Tuesday, July 22, 2014
Brett Favre: Cutler 'has all the tools'
By Michael C. Wright
Jay Cutler can take the Chicago Bears to the Super Bowl, according to future Hall of Famer Brett Favre, who believes the enigmatic quarterback might now be hitting his prime.
Asked on ESPN 1000’s “Carmen and Jurko” show on Monday whether Chicago could advance to the Super Bowl with Cutler under center, Favre said “I think they can,” adding that it appears the Bears are finally starting to put enough talent around the quarterback after focusing for so many years on the defense.
“It goes without saying that Jay has all the tools it takes to be a great quarterback,” Favre said. “And I think the pieces are beginning to be in place. For years their defense had just been so dominating, and it’s time for their offense to really prove their worth. I think Jay can be that guy.”
Chicago’s brass does, too, considering the organization rewarded Cutler back in January with a contract extension worth $126 million. Cutler celebrated his 31st birthday back in April, and although players’ physical skills often start to diminish after the age of 30, Favre pointed to a pair of former MVPs in making a case for the Chicago quarterback.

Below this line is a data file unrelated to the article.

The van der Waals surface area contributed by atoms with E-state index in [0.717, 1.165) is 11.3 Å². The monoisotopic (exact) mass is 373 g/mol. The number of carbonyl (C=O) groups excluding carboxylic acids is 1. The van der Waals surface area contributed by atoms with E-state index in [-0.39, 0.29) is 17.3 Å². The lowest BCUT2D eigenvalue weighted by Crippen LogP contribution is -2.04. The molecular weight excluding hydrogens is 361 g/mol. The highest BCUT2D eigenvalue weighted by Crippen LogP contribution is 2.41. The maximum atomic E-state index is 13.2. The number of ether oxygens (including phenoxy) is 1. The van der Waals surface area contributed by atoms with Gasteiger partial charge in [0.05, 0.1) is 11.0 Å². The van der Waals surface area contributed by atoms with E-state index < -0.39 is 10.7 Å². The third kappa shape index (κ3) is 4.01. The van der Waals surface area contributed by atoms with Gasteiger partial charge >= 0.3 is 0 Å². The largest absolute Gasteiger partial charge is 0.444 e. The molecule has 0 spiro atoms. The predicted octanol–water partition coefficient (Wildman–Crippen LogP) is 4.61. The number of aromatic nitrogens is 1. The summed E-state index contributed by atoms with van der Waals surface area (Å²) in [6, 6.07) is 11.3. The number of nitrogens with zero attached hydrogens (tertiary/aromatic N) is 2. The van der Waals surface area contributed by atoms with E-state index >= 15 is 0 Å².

Asked if Cutler could become a great quarterback after the age of 30, Favre didn’t hesitate.
“Rich Gannon did it. Steve Young did it. Sure,” Favre said. “I think you become a lot wiser as you kind of lose some of your physical abilities. I think at 30 for a quarterback, really, you’re just kind of hitting your prime.”
Perhaps one component of the growing wisdom Favre anticipates from Cutler will manifest itself in decision making. In part, because of supreme confidence in his arm strength, Cutler has gained a reputation for forcing throws into tight windows, which often leads to interceptions.
Favre had the same reputation during his 20-year NFL career, and called his arm strength “a blessing and a curse.” Favre holds the NFL record for career interceptions (336).
“What I mean by that, I had an arm that I felt was as good if not better than anyone,” Favre said. “I wasn’t as fast. I wasn’t as tall. I wasn’t as smart. But I knew I could make the throws no one else could make. I would attempt throws I knew I could get away with. Would it come back to haunt me sometimes? Sure it would. But I played 20 years and sometimes it bit me in the butt. Most of the time, I got away with it. I think had my arm not been as strong, I wouldn’t have attempted those. You get away with it more times than not, but occasionally it gets you. I think that’s just the way really any player plays throughout the league; knowing your imitations, and sometimes, it gets the better of you.”